Sit in for: Take on someone's responsibilities while they are absent

Her deputy's SITTING IN FOR her while she's away.

Sit in on: Attend as an observer

She SAT IN ON the meeting and took notes but said nothing.

Sit on:

Be on a committee

She's SAT ON the finance committee from the beginning.

To handle somebody firmly who behaves impertinently, conceitedly

If his girlfriend finds out, she'll get mad and SIT ON him.

Hold information back or keep it secret

The government has been SITTING ON the report because it was so critical.

Sit out: Not take part

I had to SIT the game OUT because I was ill.

Sit over: Eat or drink slowly

WE SAT OVER dinner discussing the plans.

Sit through: Stay till the end of something dull

I was bored and wanted to leave halfway through, but we SAT THROUGH the film.

Sit with: Reconcile different positions

It's hard to see how their new plan SITS WITH the promises they made.

Size up:

Assess a situation or person carefully

The door staff SIZED UP everyone entering the club.

Make something bigger or produce bigger products

Soft drinks manufacturers have SIZED UP their products in recent years.

Skive off: Avoid doing work or other duty

I pretended I was ill and SKIVED OFF on Monday.

Slack off: Reduce one's effort; perform with less enthusiasm and energy

Students usually begin the term well, and then SLACK OFF near the end of the semester.

Slag off: Criticize heavily

The concert was terrible and all the papers SLAGGED the band OFF.

Sleep off: Sleep in order to recover from excess alcohol, drugs, etc.

She went to bed TO SLEEP OFF the effects of the tequila.

Sleep on: Think about something

My boss said she'd have to SLEEP ON it when I asked her for a raise.

Sleep over: Spend the night at someone else's house

The au pair made tea for the friends who were SLEEPING OVER.

Sleep through: Not wake up

I SLEPT THROUGH the storm even though the wind blew some slates off the roof.

Slip out: Leave discreetly

The party was really dull so we SLIPPED OUT and went to the pub instead.

Slip up: Make an error

The waitress SLIPPED UP and didn't bring us what we had ordered.

Slob about: Be lazy, do nothing

I SLOBBED ABOUT all day as I couldn't be bothered to do any work.

Slob around: Be lazy, do nothing

I spent the day SLOBBING AROUND at home.

Slope off: Leave somewhere without letting others know

The lecture sounded really boring, so I SLOPED OFF and went to the pub.

Slow down:

Reduce speed

The car SLOWED DOWN when they saw the police.

Become less active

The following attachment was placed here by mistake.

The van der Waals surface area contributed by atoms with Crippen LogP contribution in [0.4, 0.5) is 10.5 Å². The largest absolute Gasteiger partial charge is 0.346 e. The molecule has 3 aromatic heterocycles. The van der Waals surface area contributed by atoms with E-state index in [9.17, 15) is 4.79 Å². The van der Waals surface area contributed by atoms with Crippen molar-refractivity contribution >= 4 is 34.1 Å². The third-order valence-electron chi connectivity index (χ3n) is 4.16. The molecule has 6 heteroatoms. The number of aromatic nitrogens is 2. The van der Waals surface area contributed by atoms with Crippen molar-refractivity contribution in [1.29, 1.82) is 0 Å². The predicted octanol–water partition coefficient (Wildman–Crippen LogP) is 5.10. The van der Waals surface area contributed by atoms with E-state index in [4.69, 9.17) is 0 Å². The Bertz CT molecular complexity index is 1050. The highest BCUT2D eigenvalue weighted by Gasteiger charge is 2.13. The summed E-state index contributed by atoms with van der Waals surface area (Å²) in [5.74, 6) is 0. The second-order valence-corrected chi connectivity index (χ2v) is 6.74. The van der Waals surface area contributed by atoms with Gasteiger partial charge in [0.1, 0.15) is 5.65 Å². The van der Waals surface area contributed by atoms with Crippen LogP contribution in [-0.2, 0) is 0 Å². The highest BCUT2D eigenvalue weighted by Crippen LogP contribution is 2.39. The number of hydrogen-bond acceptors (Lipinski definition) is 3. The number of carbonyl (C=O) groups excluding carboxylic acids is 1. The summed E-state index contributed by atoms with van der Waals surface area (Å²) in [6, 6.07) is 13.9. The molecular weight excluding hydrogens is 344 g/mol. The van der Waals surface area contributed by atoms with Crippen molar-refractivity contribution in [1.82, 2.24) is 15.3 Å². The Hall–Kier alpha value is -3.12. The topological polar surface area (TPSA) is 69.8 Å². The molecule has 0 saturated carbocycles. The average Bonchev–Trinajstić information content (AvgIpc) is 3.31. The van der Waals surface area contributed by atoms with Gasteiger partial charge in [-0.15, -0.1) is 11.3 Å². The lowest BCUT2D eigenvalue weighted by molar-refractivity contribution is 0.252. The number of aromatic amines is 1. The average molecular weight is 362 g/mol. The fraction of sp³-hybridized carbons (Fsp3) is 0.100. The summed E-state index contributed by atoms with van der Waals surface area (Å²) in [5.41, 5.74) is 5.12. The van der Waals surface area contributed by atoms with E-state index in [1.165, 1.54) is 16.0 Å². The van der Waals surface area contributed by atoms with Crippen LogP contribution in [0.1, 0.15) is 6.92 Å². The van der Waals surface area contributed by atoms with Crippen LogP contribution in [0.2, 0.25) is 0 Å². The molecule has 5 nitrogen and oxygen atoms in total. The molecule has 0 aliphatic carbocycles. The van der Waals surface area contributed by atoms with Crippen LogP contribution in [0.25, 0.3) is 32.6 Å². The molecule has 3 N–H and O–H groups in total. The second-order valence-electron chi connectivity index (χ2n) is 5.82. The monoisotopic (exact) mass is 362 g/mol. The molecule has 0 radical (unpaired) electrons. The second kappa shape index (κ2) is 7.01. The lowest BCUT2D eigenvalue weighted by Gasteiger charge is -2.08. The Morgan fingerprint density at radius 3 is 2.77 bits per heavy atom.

It is important to slow down, rest, and eat sensibly.

Slow up: Slow the progress of something

The negotiations were SLOWED UP by the arguments.

Smack of: Appear to have a negative quality

The government's decision SMACKS OF hypocrisy.

Smash down: Demolish or break something down

The police SMASHED the door DOWN to get into the house.

Smash in: Break something by hitting it repeatedly

He SMASHED the windscreen IN.

Smash up: Destroy, break into many pieces

The burglars SMASHED UP the office as there was no money to steal.

Snap off: Break a piece off something

He SNAPPED OFF a bit of chocolate from the bar and gave it to me.

Snap out of: Control negative emotions

I was feeling depressed and knew I had to SNAP OUT OF it.

Snap to it! : Do something quickly

He had taken ages so I told him to SNAP TO IT and get it finished.

Snap up: Get, acquire or buy something quickly

Collectors SNAPPED UP every copy the day it was released.

Sniff around: Look around to see how good something is or to try to find something better

I SNIFFED AROUND to see if I could find a better deal.

Sniff at: Disapprove or be scornful

A job opportunity like that is not to be SNIFFED AT.

Sniff out:

Find something be smell (usually for dogs)

Customs use dogs to SNIFF OUT illegal drugs being smuggled in.

Find out information, especially when people don't want anyone to know

Our rivals are trying to SNIFF OUT our plans for expansion.

Sober up: Stop showing the effects of alcohol or drugs

Keith SOBERED UP a bit when we left the pub and walked home.

Soldier on: Continue even when things get difficult

Life got hard for my dog when he went blind, but he just SOLDIERED ON and never complained.

Sort out: Resolve a problem

Has the firm SORTED OUT its tax problems yet?

Sound off: To express your opinions forcefully

He SOUNDED OFF about the quality of the food.

Sound out: Check what someone thinks about an issue, idea, etc.

You should SOUND her OUT to get her opinion before you go ahead with the plan.

Spark off: Cause something, usually unpleasant, to happen

The riot was SPARKED OFF by the police raid on the club.

Spark up: Light a cigarette or joint

They SPARKED UP in a no smoking area.

Speak out: Talk openly and freely

People are afraid to SPEAK OUT in oppressive political regimes.

Speak up: Talk more loudly

They couldn't hear the speaker and asked him to SPEAK UP a bit.

Spell out: Explain something in great detail

He won't understand you unless you SPELL everything OUT for him.

Spit it out: An informal way of telling someone to say something they are unwilling to say

Hurry up, SPIT IT OUT! I can't wait all day for the truth.

Spit out: Say something angrily

He SPAT her name OUT when he saw her arrive.

Split up:

Divide into groups

Hurry up, SPIT IT OUT! I can't wait all day for the truth.

Finish a relationship